9.0

Rick and Morty Review: "Big Trouble in Little Sanchez" (2.07)

Comedy Reviews Rick And Morty
Share Tweet Submit Pin
<i>Rick and Morty</i> Review: "Big Trouble in Little Sanchez" (2.07)

Is there any experience worse than being a teenager? No. It is so unrelentingly awful and you don’t even know how bad it is. You’re just forced to be confused and experience intense and complicated interpersonal relationships for the first time, while being horny as fuck. I let a lot of shitty people treat me like shit in high school and at no point in time did I think, “Man, maybe I should just make new friends.” I never thought that, because I was a teenager and therefore a fucking idiot.

In “Big Trouble in Little Sanchez,” Summer finds out there’s a vampire at her school and asks Rick to make himself younger to go to her and Morty’s high school to help out. While the vampire is no problem (“Who would have thought it was Coach Feratu?”), Tiny Rick ends up being a fucking handful. He’s incredibly popular, for one, and really boosts Summer and Morty’s popularity. But because his young brain is too young to handle adult emotions, he can’t admit to himself that he wants to stop being a teenager.

Meanwhile, Rick’s dropped Beth and Jerry off at a therapy planet to get their marriage worked out. The process involves created a real version of their mental images of their partner, and then having them interact. It sounds like wonderful therapy—really, I’d love to try it—but the problem is that Jerry sees Beth as ruthless and power hungry, Beth sees Jerry as spineless and servile, and the two of them of are completely codependent.

One of the highlights of this episode for me was Summer, who has really become an interesting and integral character to the show. While Summer is also a teenager and gets wrapped up in dating the cute guy she has a crush on, she’s also the first to recognize that Rick’s not happy being a teenager and is pushing all his angst down. Morty is an interesting foil for Rick, but he wants Rick to love him too much. Summer isn’t quite as jaded as her parents, but she sees through bullshit. She’s learning from Rick too, but doesn’t have the added emotional trauma that makes her afraid of him. She’s more than happy to get Rick expelled if it will help him, finally, admit that he’s in pain.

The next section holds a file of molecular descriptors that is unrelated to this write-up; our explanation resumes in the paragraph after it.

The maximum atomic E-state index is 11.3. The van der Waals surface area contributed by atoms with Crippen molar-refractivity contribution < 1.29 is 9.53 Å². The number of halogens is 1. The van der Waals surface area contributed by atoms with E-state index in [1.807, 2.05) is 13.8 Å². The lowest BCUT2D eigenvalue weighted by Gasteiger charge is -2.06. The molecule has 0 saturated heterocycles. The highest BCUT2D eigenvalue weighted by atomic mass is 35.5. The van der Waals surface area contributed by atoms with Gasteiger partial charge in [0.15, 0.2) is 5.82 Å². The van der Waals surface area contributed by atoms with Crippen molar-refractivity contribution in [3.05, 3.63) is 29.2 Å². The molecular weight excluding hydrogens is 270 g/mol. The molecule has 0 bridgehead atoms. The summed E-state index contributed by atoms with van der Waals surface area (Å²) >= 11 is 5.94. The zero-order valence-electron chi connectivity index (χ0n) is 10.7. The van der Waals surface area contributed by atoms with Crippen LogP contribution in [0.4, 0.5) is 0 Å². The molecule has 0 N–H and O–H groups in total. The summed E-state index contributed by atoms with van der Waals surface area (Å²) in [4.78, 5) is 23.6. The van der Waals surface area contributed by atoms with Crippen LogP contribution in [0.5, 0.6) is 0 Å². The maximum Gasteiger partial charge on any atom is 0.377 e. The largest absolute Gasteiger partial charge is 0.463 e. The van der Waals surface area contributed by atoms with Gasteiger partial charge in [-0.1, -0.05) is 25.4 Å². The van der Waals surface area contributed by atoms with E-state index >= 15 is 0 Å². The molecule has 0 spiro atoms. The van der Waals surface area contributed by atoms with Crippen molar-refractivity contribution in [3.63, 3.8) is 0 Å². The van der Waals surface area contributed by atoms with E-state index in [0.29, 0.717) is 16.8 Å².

Developing Summer has been a delight to watch especially because in the first season I often wondered why she was even there. She seemed to be either really absent, except for “Something Ricked This Way Comes,” or just around to deliver stereotypical teenage girl dialogue. The show gets more dynamic when she’s a real character. I hope they keep utilizing her as well as they do here in the future.

I always feel like I’m qualifying my reviews of these harrowing events with, “but it’s also really funny,” but trust me, this episode is fucking hilarious. I think this episode might have my favorite gag ever, when Summer makes Morty hold Rick down and force him to listen to Elliott Smith so that he can admit that he’s upset with the way that he is. I mean, it’s a niche joke, but I literally made an Elliott Smith memorial t-shirt after he died so I am in that niche. Beth and Jerry working out their issues manages to be funny while also being real about what’s wrong in their marriage. While their mental images of each other end up destroying the facility, they do finally get to see each other as something more than monsters.

My one hope is that the character development here is consistent through the future of the series. Rick and Morty is a really special show, one that’s realistic about human relationships. I hope they remember the things they’re building.

Gita Jackson has dedicated her entire adult life to wading through the marginalia of popular culture and finding gold.